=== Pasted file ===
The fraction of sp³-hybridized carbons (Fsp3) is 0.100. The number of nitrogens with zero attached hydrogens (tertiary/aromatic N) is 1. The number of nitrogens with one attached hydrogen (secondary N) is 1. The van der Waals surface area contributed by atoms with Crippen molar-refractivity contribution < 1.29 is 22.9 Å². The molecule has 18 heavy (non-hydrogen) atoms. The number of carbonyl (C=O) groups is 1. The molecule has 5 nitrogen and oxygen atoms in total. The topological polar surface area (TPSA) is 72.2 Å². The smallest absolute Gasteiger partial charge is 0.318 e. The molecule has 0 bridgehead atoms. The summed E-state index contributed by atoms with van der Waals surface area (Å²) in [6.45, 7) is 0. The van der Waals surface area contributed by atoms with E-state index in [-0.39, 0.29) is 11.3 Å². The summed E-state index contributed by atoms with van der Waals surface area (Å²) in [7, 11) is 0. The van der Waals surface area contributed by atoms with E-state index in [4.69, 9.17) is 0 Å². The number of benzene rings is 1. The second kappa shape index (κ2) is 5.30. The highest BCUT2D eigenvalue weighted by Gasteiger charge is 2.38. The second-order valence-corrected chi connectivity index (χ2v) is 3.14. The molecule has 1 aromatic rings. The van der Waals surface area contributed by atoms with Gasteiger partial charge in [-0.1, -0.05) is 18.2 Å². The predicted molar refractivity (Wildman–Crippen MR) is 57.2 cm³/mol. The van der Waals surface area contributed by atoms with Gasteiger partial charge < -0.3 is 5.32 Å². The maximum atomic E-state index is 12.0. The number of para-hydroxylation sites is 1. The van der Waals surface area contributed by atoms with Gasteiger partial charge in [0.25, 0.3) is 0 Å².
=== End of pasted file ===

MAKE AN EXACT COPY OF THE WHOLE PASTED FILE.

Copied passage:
The fraction of sp³-hybridized carbons (Fsp3) is 0.100. The number of nitrogens with zero attached hydrogens (tertiary/aromatic N) is 1. The number of nitrogens with one attached hydrogen (secondary N) is 1. The van der Waals surface area contributed by atoms with Crippen molar-refractivity contribution < 1.29 is 22.9 Å². The molecule has 18 heavy (non-hydrogen) atoms. The number of carbonyl (C=O) groups is 1. The molecule has 5 nitrogen and oxygen atoms in total. The topological polar surface area (TPSA) is 72.2 Å². The smallest absolute Gasteiger partial charge is 0.318 e. The molecule has 0 bridgehead atoms. The summed E-state index contributed by atoms with van der Waals surface area (Å²) in [6.45, 7) is 0. The van der Waals surface area contributed by atoms with E-state index in [-0.39, 0.29) is 11.3 Å². The summed E-state index contributed by atoms with van der Waals surface area (Å²) in [7, 11) is 0. The van der Waals surface area contributed by atoms with E-state index in [4.69, 9.17) is 0 Å². The number of benzene rings is 1. The second kappa shape index (κ2) is 5.30. The highest BCUT2D eigenvalue weighted by Gasteiger charge is 2.38. The second-order valence-corrected chi connectivity index (χ2v) is 3.14. The molecule has 1 aromatic rings. The van der Waals surface area contributed by atoms with Gasteiger partial charge in [-0.1, -0.05) is 18.2 Å². The predicted molar refractivity (Wildman–Crippen MR) is 57.2 cm³/mol. The van der Waals surface area contributed by atoms with Gasteiger partial charge < -0.3 is 5.32 Å². The maximum atomic E-state index is 12.0. The number of para-hydroxylation sites is 1. The van der Waals surface area contributed by atoms with Gasteiger partial charge in [0.25, 0.3) is 0 Å².